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10-26-2021 | Type 2 diabetes | Conference report | Article

Conference report: SAFES summit 2021

October 2, 2021: Kathmandu, Nepal

Author:
Sanjay Kalra

The South Asian Federation of Endocrine Societies (SAFES) biennial summit is the most prestigious endocrine conference in Southern Asia. Conducted in a virtual format from Kathmandu, Nepal, this year, the 5th SAFES summit showcased top-notch expertise from the subcontinent. A strong emphasis on diabetes and related metabolic conditions was evident during the conference. This underscores the importance of the syndrome, which affects almost one in 10 adults in this part of the world.

Ibrar Ahmed (Lady Reading Hospital, Peshawar, Pakistan) discussed the interaction between type 2 diabetes and COVID-19. He explored the bidirectional link between the two epidemics, and called for greater attention to diabetes management and glucose optimization during current times. Persons with uncontrolled diabetes are at greater risk of developing COVID-19 and its complications, and are at greater risk of poor outcomes. Multiple pathogenetic mechanisms, including corticosteroid therapy, contribute to this unfortunate situation. We can use the COVID-19 pandemic as a wake-up call for societies, to explain the importance of “glucovigilance” and good glucose control. Good glucose management helps improve outcomes with COVID-19, and Ahmed shared pragmatic glucose-lowering regimens for use in these patients.

Shahjada Selim (Bangabandhu Sheikh Mujib Medical University, Dhaka, Bangladesh) highlighted the need for South Asian physicians to address another “twin” syndrome – diabesity. Obesity seems to be fueling the diabetes epidemic across the globe, and South Asia is no exception. Until recently, we were handicapped by the fact that traditional diabetes therapies led to weight gain (increase in kg) along with lowering of glycated hemoglobin (HbA1c). This phenomenon is termed the KgA1c paradox. Weight loss helps optimize outcomes in diabetes care, and Selim shared pragmatic treatment strategies to manage diabetes in obese patients while breaking the KgA1c paradox. These include metformin, glucagon-like peptide-1 receptor agonists (GLP-1RAs), and sodium-glucose cotransporter 2 (SGLT2) inhibitors.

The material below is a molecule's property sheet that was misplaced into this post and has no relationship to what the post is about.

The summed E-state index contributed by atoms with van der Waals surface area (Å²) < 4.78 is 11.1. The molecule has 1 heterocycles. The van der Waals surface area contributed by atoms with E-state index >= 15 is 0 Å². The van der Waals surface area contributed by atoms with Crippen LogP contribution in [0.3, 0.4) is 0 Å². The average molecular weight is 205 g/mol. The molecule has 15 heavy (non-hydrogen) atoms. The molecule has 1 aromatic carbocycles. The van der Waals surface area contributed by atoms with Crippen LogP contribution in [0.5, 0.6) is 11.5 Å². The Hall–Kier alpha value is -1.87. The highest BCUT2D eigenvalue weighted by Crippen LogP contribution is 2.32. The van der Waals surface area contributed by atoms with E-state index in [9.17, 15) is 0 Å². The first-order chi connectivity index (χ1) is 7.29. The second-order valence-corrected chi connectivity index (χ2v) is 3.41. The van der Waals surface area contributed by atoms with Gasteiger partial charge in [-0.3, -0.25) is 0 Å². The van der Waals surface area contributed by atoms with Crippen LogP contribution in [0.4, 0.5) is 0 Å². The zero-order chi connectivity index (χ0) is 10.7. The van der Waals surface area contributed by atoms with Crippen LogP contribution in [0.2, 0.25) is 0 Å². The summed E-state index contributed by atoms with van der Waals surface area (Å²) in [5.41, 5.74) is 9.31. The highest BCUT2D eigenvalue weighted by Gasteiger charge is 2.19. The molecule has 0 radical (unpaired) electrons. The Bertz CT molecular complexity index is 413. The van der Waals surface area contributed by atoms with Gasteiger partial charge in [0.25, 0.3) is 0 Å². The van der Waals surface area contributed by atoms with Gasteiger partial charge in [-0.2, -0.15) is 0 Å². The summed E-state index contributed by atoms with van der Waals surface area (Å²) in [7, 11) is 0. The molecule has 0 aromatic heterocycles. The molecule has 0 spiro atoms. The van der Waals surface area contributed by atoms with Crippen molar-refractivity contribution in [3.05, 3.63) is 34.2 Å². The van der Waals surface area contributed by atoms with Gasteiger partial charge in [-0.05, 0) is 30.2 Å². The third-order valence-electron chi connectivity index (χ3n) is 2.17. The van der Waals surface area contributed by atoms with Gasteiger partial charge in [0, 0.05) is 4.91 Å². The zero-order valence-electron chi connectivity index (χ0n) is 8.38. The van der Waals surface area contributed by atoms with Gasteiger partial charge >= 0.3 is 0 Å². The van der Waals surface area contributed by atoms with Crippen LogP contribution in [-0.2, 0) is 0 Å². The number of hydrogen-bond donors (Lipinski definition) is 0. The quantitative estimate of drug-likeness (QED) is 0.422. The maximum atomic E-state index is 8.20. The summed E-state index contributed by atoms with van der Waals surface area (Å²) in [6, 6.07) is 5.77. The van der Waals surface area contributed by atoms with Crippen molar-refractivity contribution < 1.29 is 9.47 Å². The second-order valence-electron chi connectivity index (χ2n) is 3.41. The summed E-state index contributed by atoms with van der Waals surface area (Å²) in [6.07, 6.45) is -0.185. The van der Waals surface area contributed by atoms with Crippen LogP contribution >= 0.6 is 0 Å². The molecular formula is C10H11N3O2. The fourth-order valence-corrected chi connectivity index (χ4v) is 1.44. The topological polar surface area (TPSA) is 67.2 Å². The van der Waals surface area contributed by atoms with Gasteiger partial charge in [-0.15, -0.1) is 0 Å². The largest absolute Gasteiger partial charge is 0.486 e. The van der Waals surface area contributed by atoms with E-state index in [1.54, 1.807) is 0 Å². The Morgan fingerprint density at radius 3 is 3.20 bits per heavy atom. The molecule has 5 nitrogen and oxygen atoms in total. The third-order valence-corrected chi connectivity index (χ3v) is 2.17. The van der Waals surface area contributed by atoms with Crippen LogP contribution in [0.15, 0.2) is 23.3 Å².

Prasad Katulanda (Center for Diabetes Endocrinology and Cardio Metabolism, Colombo, Sri Lanka) delivered a state-of-the-art lecture on the genetics of diabetes in South Asia. He delved into contemporary research that has tried to unravel the unique etiopathogenesis of diabetes and explain its high prevalence in the region.


Mohammad Wali Naseri outlines best practice for use of modern sulfonylureas in people with type 2 diabetes, as presented at the 2021 South Asian Federation for Endocrine Societies summit (5:53).



The SAFES summit also addressed various therapeutic options for the management of diabetes. M Saifuiddin (Dhaka Medical College, Bangladesh) discussed the pros and cons of the keto diet in a balanced manner, and cautioned against its routine use. Mohammad Wali Naseri (Kabul University of Medical Science, Afghanistan) revisited modern sulfonylureas, batting for their use in a safe and smart manner. Robin Maskey (BP Koirala Institute of Health Sciences, Dharan, Nepal) and Dina Shrestha (Norvic International Hospital and Medical College, Kathmandu, Nepal) explained the nuances of using GLP-1RAs and insulins, respectively, in people with diabetes. While Maskey presented the advantages and limitations of both drugs, Shrestha deep dived into the use of basal insulin in special situations.

Discussions at SAFES extended to metabolic complications associated with diabetes. Polycystic ovary syndrome in midlife and beyond was covered by Sarita Bajaj (MLN Medical College, Allahabad, India), while a new definition of sarcopenia was unveiled by Noel Somasundaram (National Hospital of Sri Lanka, Colombo) and Sanjay Kalra (Bharti Hospital, Karnal, India). Obstetric endocrinology, including diabetes in pregnancy was the focus of the talk from Aisha Sheikh (The Aga Khan University Hospital, Karachi, Pakistan), while Charles Antonypillai (Nawaloka Hospital, Colombo, Sri Lanka) simplified the management of adrenal incidentalomas. Ganapathi Bantwal (St John’s Medical College Hospital, Bangalore, India) took a case-based approach to understand hypothyroidism, and Cheri Deal (CHU Sainte-Justine, Montréal, Québec, Canada) delivered a keynote address on management of the poorly growing child.

The detailed discussions on these topics are a reflection of the relevance of diabetes to South Asia. It is important to have a sustained focus on continuing diabetes education for all healthcare professionals.

About the author

Sanjay Kalra

Sanjay Kalra, MBBS MD DM (AIIMS New Delhi), is an endocrinologist based at Bharti Hospital, Karnal, India.


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